20.  Manatees:

Manatee 9

A Manatee in the Crystal River, Florida.

©tobiasfrei/ via Getty Images

Manatees, also known as sea cows, have large, flexible lips that they use to graze on aquatic plants. Their lips help them grasp and pull vegetation into their mouths.

21.  Mandrill:

Monkey Teeth - Mandrill Teeth

©Maciej Kopaniecki/

Mandrills are primates known for their colorful faces and prominent lips. The males have bright red lips, which are thought to play a role in social communication and mate selection.

22.  Moose:

Bull Shiras Moose in Autumn

©Tom Tietz/

Moose have a long, flexible upper lip that extends over their lower jaw, which they use to grasp and strip off leaves and twigs from trees and shrubs.

23.  Moray Eels:

Honeycomb Moray Eel

Honeycomb Moray Eel

©Rich Carey/

Moray eels have large, muscular lips that cover their sharp teeth, allowing them to capture and hold onto prey.

24.  Okapi:

Okapi (Okapia johnstoni). Wild life animal.

©wrangel/ via Getty Images

Okapis have long, dark tongues that can extend to reach leaves and other vegetation. These tongues are surrounded by thick lips.

25.  Orangutans:

Orangutan close-up

Orangutans are exceptionally adept at manipulating their environments through the use of tools and memories.


Orangutans have prominent lips that contribute to their expressive facial features.

26.  Paddlefish:

An American Paddlefish swimming



use their large gills and mouths to capture zooplankton.

©Marina Veder/

Paddlefish have elongated, paddle-shaped snouts with large, fleshy lips. They use their lips to filter microscopic plankton from the water as they swim.

27.  Proboscis Monkey:

Two proboscis monkeys fighting against a blurred green background

The reasons that monkeys fight extend beyond the usual suspects of food, territory, and the right to mate.

©Patrik Stanek/

Proboscis monkeys are known for their large, elongated noses, or proboscises. These noses are primarily found in males and can grow to be quite large, giving them their distinctive appearance.

28.  Pufferfish:

White-spotted pufferfish

The white-spotted


is a native species of Japan.

©Albert kok / CC BY-SA 3.0 – License

Pufferfish have distinctive, puckered lips that form a beak-like structure, which they use to crush and eat small invertebrates.

29.  Rhinoceros:

Western Black Rhinoceros


Rhinoceroses have thick, prehensile lips that they use to grasp and pull vegetation into their mouths while feeding.

30.  Saiga Antelope:

Female wild Saiga antelope in morning steppe, Kalmykia, Russia

Female wild Saiga


in morning steppe, Kalmykia, Russia

©Victor Tyakht/

Saiga antelopes have unique, tubular-shaped noses that extend downward. Their noses are covered in hair and help filter and warm the air they breathe during cold seasons.

31.  Sloths:

Baby Brown throated Three toed sloth in the mangrove, Caribbean, Costa Rica

Baby Brown throated Three toed sloth in the mangrove, Caribbean, Costa Rica


Sloths have a unique mouth structure with thick, fleshy lips that cover their teeth. These lips help them grip and chew leaves.

32.  Spoonbills:

Roseate Spoonbill scratching under wing

Roseate Spoonbill scratching under wing


Spoonbills are wading birds with large, flat bills that resemble spoons. These bills have a broad, flattened shape, and their lips are used to filter small organisms from the water.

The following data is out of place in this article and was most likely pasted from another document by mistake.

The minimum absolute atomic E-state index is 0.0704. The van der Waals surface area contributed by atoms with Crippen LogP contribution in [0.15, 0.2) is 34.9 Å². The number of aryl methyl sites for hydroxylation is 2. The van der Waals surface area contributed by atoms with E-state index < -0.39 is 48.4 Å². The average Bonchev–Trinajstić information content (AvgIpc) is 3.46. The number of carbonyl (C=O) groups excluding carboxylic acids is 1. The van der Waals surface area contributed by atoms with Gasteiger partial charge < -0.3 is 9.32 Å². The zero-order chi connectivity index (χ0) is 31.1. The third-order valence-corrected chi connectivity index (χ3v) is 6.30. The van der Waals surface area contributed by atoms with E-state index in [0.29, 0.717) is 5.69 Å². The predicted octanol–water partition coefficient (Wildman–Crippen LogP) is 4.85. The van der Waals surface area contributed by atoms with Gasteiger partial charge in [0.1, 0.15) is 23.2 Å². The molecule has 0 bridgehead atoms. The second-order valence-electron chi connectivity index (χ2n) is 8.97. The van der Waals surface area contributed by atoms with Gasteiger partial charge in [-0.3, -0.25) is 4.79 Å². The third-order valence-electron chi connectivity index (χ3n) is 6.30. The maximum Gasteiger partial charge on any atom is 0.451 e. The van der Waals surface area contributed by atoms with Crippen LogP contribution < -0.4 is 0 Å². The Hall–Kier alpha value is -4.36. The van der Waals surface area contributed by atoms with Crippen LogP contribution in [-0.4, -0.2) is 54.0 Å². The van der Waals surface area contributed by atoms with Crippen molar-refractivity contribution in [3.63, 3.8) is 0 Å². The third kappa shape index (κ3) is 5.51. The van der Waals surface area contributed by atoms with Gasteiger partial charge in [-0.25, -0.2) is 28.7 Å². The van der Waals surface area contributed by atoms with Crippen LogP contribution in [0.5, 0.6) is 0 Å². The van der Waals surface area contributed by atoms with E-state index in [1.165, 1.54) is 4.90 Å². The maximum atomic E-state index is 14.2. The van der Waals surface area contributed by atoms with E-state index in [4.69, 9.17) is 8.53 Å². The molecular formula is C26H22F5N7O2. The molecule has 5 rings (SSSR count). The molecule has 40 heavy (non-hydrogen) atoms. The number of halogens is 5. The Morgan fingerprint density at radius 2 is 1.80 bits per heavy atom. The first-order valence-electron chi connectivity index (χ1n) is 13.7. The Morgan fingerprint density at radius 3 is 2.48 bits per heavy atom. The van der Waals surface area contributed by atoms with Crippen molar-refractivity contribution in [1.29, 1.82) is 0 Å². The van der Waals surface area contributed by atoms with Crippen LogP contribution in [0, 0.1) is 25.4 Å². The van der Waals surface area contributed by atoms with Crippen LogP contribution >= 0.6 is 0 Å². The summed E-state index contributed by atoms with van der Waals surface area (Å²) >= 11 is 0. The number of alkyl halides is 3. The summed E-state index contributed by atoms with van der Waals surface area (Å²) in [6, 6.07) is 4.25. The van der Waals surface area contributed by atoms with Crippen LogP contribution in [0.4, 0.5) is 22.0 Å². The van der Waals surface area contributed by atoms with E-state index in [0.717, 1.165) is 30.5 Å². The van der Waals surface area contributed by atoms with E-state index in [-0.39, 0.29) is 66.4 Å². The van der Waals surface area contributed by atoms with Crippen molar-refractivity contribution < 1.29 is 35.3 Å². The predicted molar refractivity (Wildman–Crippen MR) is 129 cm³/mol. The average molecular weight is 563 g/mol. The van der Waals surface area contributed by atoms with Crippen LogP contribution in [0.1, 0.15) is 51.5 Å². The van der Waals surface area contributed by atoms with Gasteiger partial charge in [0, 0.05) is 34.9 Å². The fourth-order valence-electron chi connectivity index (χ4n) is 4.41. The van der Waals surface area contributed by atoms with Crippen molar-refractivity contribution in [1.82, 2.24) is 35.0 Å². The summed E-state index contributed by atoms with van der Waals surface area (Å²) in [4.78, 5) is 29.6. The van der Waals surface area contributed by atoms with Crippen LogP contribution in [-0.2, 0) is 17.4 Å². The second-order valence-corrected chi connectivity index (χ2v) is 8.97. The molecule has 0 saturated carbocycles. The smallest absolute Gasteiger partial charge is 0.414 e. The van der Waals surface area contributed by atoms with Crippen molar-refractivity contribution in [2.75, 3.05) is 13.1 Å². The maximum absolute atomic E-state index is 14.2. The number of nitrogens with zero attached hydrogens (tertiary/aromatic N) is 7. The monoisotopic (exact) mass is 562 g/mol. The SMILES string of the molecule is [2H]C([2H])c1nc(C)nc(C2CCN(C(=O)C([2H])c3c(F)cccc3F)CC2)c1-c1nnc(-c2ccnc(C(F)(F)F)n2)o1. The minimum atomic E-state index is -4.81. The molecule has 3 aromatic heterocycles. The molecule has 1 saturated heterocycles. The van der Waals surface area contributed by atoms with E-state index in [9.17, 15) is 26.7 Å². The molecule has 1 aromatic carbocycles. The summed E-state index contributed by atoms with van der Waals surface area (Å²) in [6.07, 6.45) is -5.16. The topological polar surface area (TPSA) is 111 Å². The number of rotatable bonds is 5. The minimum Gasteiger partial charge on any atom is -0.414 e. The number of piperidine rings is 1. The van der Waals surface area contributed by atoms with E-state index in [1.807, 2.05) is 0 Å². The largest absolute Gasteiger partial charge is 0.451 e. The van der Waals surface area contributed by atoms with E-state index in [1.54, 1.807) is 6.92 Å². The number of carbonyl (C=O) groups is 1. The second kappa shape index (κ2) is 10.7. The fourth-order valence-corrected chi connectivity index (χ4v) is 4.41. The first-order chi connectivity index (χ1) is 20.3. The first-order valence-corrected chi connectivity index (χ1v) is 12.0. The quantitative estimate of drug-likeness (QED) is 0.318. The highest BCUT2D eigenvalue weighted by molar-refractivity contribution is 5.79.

33. Tapirs:

A photograph of a tapir center frame smiling at the camera. Its teeth need to be cleaned.

©Margus Vilbas Photography/

Tapirs have flexible, mobile lips that they use to grab vegetation and pull it into their mouths. Their upper lips are elongated and can be extended to pluck leaves and fruits from branches.

34. Walruses:

What Do Walruses Eat - Walrus being fed

© Lefebvre

Walruses have large, fleshy lips that are covered in bristles. Their lips are used for foraging on the ocean floor, where they use suction to suck up mollusks and other prey from the seabed.

35. Whale Sharks:

Whale Shark Feeding in Western Australia

©Sean Steininger/

Whale sharks have large, wide mouths with prominent, rubbery lips that help them filter-feed on plankton and small fish.

In Conclusion

In conclusion, the exploration of animals with the biggest lips has unveiled a world teeming with diversity and ingenuity. From the majestic bison and its muscular grazing lips to the charismatic mandrill with its vibrant facial expressions, we have witnessed how nature has shaped these remarkable features for a multitude of purposes. These animals showcase the incredible adaptability and evolution present in the animal kingdom, as lips have been honed to serve crucial functions such as feeding, communication, and even habitat adaptation.

While we have delved into the lips of several fascinating creatures in this article, it is important to acknowledge that the vastness of the animal kingdom means there are likely many more species with noteworthy lips. The intricacies of nature’s design are boundless, and we can only scratch the surface of its wonders. It is an invitation to continue exploring, appreciating, and learning from the incredible diversity that exists within the animal realm.

So, let us continue to marvel at the extraordinary lips found across the animal kingdom, celebrating their uniqueness and the intricate roles they play in the lives of these remarkable creatures. By doing so, we deepen our understanding of the natural world and the fascinating ways in which species have adapted to thrive in their respective environments. Through our continued curiosity and exploration, we are reminded of the boundless wonders that await us in the animal kingdom and the importance of preserving and cherishing this remarkable tapestry of life.

The photo featured at the top of this post is © Jesus Cobaleda/

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About the Author

Jennifer Gaeng is a writer at A-Z-Animals focused on animals, lakes, and fishing. With over 15 years of collective experience in writing and researching, Jennifer has honed her skills in various niches, including nature, animals, family care, and self-care. Hailing from Missouri, Jennifer finds inspiration in spending quality time with her loved ones. Her creative spirit extends beyond her writing endeavors, as she finds joy in the art of drawing and immersing herself in the beauty of nature.